Dwayne Johnson stars as primatologist Davis Okoye.
Previously, we revealed some of the fun things we did on the Atlanta set of "Rampage". One of those things was our little chat with a not-so-little star, Dwayne "The Rock" Johnson.
In the movie, The Rock plays a primatologist named Davis Okoye, who is BFF with an albino silverback gorilla, George, that he's cared for since its birth. When a mysterious genetic experiment turns the gentle George into a rampaging creature that keeps growing in size, it is up to Okoye to put all his muscle to good use by looking for an antidote to save not only George but also the world – as George isn't the only giant creature on a rampage.
So Okoye has to save the world from Ralph the red wolf and Lizzie the crocodile while trying to save his ape BFF, "Rampage" is definitely on for our next movie outing!
Still need convincing? Let The Rock himself convince you to go watch it.
We spoke to the actor on the set of "Rampage". Saying that it was great working with Jeffrey Dean Morgan and Naomie Harris (even calling her the best actress he's worked with in a long time), he laughingly admitted that what Jeffrey Dean Morgan said about them giggling every time they break on set was true and said that's what he loved about Morgan, his zero inhibition when it came to breaking – Morgan would just laugh and "ruin the take."
He was also in awe with Jason Liles' motion capture performance as George and while talking to us about his best buds relationship with the gorilla, he whipped out his phone and started showing us a video of him bugging his dog, Hobbs ("He doesn't know how cool his name is!"), to give us a feel of how Okoye and George's relationship is.
Without further ado, here's what Dwayne "The Rock" Johnson has to say about his rocking new movie, "Rampage":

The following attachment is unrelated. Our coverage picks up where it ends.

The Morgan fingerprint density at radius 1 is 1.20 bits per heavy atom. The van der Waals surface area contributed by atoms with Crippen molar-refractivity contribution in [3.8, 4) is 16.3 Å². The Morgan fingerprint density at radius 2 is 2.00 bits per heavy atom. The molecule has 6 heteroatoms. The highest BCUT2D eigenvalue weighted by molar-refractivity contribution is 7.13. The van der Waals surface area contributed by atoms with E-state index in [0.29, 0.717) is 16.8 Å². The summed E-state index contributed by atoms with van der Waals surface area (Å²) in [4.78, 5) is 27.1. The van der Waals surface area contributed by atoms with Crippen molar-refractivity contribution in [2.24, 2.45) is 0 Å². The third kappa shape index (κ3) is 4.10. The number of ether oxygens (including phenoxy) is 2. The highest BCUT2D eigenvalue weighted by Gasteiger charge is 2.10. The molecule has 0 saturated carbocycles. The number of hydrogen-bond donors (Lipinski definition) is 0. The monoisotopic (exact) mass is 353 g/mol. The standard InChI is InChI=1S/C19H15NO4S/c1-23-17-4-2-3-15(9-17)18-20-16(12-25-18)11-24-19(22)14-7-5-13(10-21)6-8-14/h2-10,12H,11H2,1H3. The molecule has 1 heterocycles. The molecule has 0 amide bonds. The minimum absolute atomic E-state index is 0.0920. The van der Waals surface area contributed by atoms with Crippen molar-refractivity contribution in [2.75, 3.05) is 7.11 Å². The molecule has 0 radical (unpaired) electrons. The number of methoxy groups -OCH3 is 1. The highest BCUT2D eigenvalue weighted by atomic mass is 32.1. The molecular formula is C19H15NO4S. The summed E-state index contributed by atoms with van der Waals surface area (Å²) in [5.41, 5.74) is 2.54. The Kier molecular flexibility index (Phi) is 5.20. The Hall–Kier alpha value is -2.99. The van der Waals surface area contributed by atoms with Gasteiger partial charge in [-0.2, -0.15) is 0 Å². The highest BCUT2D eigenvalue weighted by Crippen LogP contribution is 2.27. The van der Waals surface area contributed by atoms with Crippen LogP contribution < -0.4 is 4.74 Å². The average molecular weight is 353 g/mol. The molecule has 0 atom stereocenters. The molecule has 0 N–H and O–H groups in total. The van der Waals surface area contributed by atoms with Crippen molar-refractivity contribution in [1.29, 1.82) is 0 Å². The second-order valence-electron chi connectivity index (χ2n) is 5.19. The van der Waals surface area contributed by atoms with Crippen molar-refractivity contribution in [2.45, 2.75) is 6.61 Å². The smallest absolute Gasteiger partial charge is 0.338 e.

George dwarfing Dwayne in this "Rampage" poster.
Cinema Online: How did Brad Peyton get you to join this movie?
Dwayne Johnson: The first picture I saw, that Brad Peyton showed to me was this picture (see photo above), which immediately gave me a sense of scale and tone and what George would look like.
A movie like "Rampage" could go a few different ways when you think about it. A very popular game from the '80s, three gigantic monsters. I don't know if you guys ever played the game but the whole idea of the game was you play as the monsters and you literally rampage cities and buildings. Once I got this picture, this immediately informed me of the movie that we were gonna make.
Also, the B-side to it, which got me so excited, was it reflected through the relationship I have. So George, as you know, is my best friend and this was something that I talked about with Brad early on, we were just talking about what exactly is the movie is aside from gigantic monsters and it boiled down to it's about me trying to save my best friend.